Latvia suffers hard landing

  • 2008-08-13
  • Staff and wire reports
RIGA - Latvia's economy finally hit the widely predicted economic hard landing, as recent statistics indicate economic growth has dropped to near zero while inflation remains high.
The statistics office announced Aug. 8 that GDP growth for the second quarter of 2008 had plummeted to a mere 0.2 percent compared to the same period last year. Inflation, meanwhile, sank by approximately one percentage point but remains high at 16.7 percent 's down from 17.7 percent in June.
The high inflation combined with low growth 's a phenomenon commonly referred to as stagflation 's has prompted some analysts to herald an oncoming recession.

"The fact that GDP growth in the second quarter was 0.2 percent is not surprising; it only confirms that the economy is in recession," Hansabank's senior analyst, Dainis Stikuts, was quoted as saying by the Baltic Course .
"It [the recession] is proven [to exist] by the data from the retail and industry sectors, as well as the monetary data 's the amount of money in circulation, as well as the broad money 's the volume of deposits in banks," the analyst said.

The sharp drop in GDP growth, down from 10.2 percent at the end of last year, indicates that the widely predicted hard landing has finally arrived. The low numbers also indicate that Latvia may be facing negative growth rates by the end of the year.
"In the second quarter of 2008 the slowest economic development in recent years was observed," the statistics agency said in its economic report.
The statistics agency said, meanwhile, that the inflation was mainly due to the increased cost of services and higher food prices. Total inflation in July was 0.3 percent.
EU-wide inflation statistics had not yet been released when The Baltic Times went to press, but representatives of the national statistics agency said it is very likely that Latvia's inflation is still the highest in the bloc.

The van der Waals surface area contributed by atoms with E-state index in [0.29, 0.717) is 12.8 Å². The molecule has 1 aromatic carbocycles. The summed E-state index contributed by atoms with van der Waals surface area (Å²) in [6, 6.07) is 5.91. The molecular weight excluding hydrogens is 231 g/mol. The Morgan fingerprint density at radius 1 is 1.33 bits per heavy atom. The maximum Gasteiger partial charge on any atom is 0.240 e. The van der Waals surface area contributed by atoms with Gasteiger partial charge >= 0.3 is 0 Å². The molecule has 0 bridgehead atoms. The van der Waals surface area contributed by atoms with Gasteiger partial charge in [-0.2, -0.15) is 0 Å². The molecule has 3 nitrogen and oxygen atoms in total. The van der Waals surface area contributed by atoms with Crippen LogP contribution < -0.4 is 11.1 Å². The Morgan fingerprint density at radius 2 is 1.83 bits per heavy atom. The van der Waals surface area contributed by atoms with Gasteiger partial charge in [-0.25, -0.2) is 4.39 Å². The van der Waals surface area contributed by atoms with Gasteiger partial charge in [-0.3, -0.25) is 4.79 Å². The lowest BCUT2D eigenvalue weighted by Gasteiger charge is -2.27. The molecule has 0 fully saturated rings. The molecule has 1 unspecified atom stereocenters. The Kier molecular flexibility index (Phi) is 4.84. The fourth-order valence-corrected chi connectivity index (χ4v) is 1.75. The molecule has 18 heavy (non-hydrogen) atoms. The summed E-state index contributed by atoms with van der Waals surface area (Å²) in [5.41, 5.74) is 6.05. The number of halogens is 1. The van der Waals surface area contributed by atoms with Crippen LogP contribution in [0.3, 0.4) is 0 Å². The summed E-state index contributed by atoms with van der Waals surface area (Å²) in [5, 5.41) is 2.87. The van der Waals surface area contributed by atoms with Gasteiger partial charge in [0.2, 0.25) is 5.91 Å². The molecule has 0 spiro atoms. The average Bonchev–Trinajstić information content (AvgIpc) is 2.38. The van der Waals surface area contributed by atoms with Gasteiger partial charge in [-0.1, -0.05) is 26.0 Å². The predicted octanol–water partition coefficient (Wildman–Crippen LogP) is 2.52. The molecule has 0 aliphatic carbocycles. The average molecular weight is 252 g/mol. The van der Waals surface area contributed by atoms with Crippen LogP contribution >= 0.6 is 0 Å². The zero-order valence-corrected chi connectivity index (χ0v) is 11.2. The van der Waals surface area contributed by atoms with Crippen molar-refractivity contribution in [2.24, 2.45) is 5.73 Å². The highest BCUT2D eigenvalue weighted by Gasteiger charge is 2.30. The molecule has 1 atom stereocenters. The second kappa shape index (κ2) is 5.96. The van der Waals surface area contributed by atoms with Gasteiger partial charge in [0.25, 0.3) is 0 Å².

Representatives of the Bank of Latvia were predictably hopeful that inflation would continue to fall in the coming months.
"Considering the slowdown of Latvian economic development, as well as comparatively steep price rises in the second half of 2007, the inflation reducing trend will be retained. A slight deflation of the prices could be possible as a result of seasonal food price changes, as well as the reduction of oil prices, which started recently," Bank of Latvia spokesman Kristaps Otersons told the Baltic News Service.
Inflation was primarily driven on by a 1.1 percent increase in the cost of services in July. Transport services were the hardest hit with a 6.6 percent increase in consumer prices.

The highest overall increase in the price of goods hit alcoholic beverages and tobacco, which has seen an astounding 35.8 percent 12 month inflation rate. This was partially balanced out, however, by a 9.6 percent drop in the cost of clothing and footwear.
Reversing the downward spiral of GDP growth will present its own challenges. Stikuts said that in his view, the only way to accomplish this is by continuing to improve the country's exports and by encouraging consumer spending.

"However, only [increasing] the exports will not be able to ensure resumption of a rapid economy growth. Economic growth will only be possible when the consumers start to spend more again," Stikuts said.
The most recent date on the current account balance is also worrying, and indicates that Latvia may not be able to export its way back into positive GDP growth.
In June 2008, Latvia's already low export rate dropped by 3.6 percent from the previous month 's primarily due to a sharp drop in exports of vodka, wood, iron and non-allow steel, and chocolate. While exports were up by a little bit more than 3 percent over the 12 month period, it is still unlikely to be enough to save the Latvian economy on its own.

Imports increased slightly in June 's rising by 1.8 percent over May 's but over the 12 month period have dropped by nearly 8 percent.
The statistics agency, meanwhile, blamed the sharp drop in GDP growth on faltering retail sales and a "recession" in industry.
"Recession of industry and retail trade value added is the reason for rate decrease of economic development," the agency's report on GDP said.